CONTRIBUTED CONTENT — Everything in the real estate industry is being flipped and turned on its head right now, and the value of real estate agents and brokerages is being questioned like never before.
“It’s starving for customer service,” Red Rock Real Estate realtor Steve Mangelson told St. George News. “We’ve got a lot of work to do in this industry.”
Mangelson, who began his career in real estate in 2004 working predominantly with Spanish-speaking clients in Littleton, Colorado, said agents working today have to be crystal clear on the value they are providing to clients and should start looking at every aspect their transactions and asking themselves, “Am I providing my customers with a ‘wow’ experience?”
“I truly care, whether it’s a $100,000 transaction or a $2,000,000 transaction. It’s people lives and dealing with their families,” he said. “That’s not lost on me.”
Mangelson started working with Red Rock Real Estate just over a year ago, and he said doesn’t focus at all on how much business is being done but rather how that business is being done. It’s more than just real estate for him; it’s getting involved with his clients’ lives and helping to educate them on ways to make a great buying or selling decision.
“I want my business to be close to 100% repeat referral,” he said. “That’s when the business is fun anyway.”
Mangelson said he’s always evaluating his own business and asking himself if he’s providing an incredible experience throughout every step of the process.
He said there are two models at play within the real estate industry: the agent-to-consumer model and the broker-to-agent model. Anytime a consumer or an agent perceives a lack of customer service or value, people are going to have questions about what they’re paying for.
Buying a new home is one of the most important financial decisions people make in their lives, and sometimes agents lose sight of how stressful the process can be, he said and added that he thinks the true value that a real estate professional offers is being out on the forefront to take the hits so the clients don’t have too.
Mangelson said the great thing about working at Red Rock is the company’s very simple model.
“It’s not complicated,” he said. “They’ll do everything they can to help agents build their businesses. It was a good fit for me.”
‘If you liked 2019, you’re going to like 2020’
Home prices continued to rise across the board in 2019, about 5% higher than the previous year, Mangelson said, and although he doesn’t believe the nation is facing another “housing bubble,” he does think that things are past overdue for a shift.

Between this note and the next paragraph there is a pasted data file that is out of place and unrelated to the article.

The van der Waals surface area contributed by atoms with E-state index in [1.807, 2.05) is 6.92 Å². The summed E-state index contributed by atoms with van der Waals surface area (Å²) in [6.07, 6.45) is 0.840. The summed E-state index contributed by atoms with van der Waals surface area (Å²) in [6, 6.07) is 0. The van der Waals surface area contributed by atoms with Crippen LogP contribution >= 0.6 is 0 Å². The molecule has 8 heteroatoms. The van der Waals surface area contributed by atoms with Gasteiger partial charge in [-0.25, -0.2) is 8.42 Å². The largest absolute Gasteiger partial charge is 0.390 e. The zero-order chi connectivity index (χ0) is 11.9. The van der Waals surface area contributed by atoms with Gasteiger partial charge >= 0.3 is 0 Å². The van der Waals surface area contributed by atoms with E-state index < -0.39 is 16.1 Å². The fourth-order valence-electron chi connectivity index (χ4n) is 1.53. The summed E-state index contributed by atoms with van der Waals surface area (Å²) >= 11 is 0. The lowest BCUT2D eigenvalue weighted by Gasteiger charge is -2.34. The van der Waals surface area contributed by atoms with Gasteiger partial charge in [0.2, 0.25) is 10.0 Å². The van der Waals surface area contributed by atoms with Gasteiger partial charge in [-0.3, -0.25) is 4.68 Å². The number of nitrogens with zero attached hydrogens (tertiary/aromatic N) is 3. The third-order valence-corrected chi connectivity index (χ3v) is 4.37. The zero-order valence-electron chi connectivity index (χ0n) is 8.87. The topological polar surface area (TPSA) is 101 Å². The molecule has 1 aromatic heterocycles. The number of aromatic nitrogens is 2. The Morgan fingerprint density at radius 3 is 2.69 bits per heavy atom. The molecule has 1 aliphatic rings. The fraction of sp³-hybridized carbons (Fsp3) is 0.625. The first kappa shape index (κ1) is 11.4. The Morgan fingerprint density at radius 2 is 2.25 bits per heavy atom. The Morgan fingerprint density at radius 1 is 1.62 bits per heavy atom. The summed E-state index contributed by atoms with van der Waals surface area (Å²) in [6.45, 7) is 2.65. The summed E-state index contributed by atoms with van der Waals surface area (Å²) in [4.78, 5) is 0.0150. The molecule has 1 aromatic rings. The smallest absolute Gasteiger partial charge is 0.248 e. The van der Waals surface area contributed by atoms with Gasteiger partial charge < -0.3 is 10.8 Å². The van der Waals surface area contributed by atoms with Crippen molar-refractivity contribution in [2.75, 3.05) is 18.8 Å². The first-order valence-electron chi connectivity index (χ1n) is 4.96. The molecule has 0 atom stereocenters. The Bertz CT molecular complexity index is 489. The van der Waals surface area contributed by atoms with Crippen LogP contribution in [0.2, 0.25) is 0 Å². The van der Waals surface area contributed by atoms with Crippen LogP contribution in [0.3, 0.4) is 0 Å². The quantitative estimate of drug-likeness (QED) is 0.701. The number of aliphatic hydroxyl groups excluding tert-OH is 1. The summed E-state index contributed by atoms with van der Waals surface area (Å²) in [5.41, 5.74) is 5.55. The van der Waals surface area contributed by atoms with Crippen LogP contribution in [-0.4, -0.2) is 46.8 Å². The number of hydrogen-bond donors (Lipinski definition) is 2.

Typically, real estate cycles go anywhere from seven to nine years, he said, but the country is well into that, stretching into almost a decade of a seller’s market. There is a huge advantage to those looking to list a home for sale.
“It’s just an incredible time, he said. “I think 2020 is going to be very, very similar to 2019. If you liked 2019, you’re going to like 2020.”
Interest rates are still extremely low, but at some point things are going to change. Mangelson said these rates are a key indicator for consumers to follow, and if someone wants to get into a home, it is best to figure out how to do it for their family in the current market. With interest rates this low, it’s practically free money, he said.
One thing he often hears from potential buyers is that they are going to wait to purchase because home prices are too high, and they are going to hold for things to slide down a bit. However, he cautioned that prices often drop much slower than interest rates rise, and though there may be a 10-15% correction in selling prices at some time in the near future, there is no telling exactly when, and if consumers pause too long to pull the trigger, that may catch them on the way back up.
“If interest rates go up a percentage point and prices come down, they’ve just negated any kind of savings, so it doesn’t really help them to wait.”
The 25-year average is 7 1/2%, and the current 3% is simply not normal, Mangelson explained. Although he doesn’t think anything will be changing during an election year, people should try to buy the biggest house they can comfortably afford. He said if he were a betting man, he’d put money down that rates are going to rise sooner than later.
When helping clients considering buying a new home, he draws from his time as a consultant and advises clients to do it based on what their life goals are, such as how long they want to be in the home, what they can afford and what their job situation looks like.
“I just don’t view myself as a salesperson, I view myself as a consultant,” he said. “I have to take into consideration the whole package — all of these different things to help them make a decision.”
One of the indicators he uses to judge the industry are local median home prices, which in 2006 was about $275,000. The last time he checked, the median home price in Southern Utah stood at almost $325,000, and now first-time homeowners are being priced out of the market.
“It’s really hard. You get two wage earners, making $20 an hour, they can’t afford a home here in Washington County,” he said.
In his heart, Mangelson’s a coach and consultant, and he loves to see people succeed and grow their lives. Doing his best to change the industry from within is just as important as working with his clients, he said, and while somewhat cliché, his unfair advantage over everyone else is that he cares more.
“I take it pretty personal when someone hires me to represent them and be an agent for them. They are supporting my family, and I take that pretty serious. I am extremely grateful for that.”
Written by ANDREW PINCKNEY, St. George News.
• S P O N S O R E D C O N T E N T •
- Steve Mangelson, Red Rock Real Estate | Address: 90 E. 100 South, St. George | Telephone: 435-313-7164 | Steve Mangelson website.
Email: [email protected]
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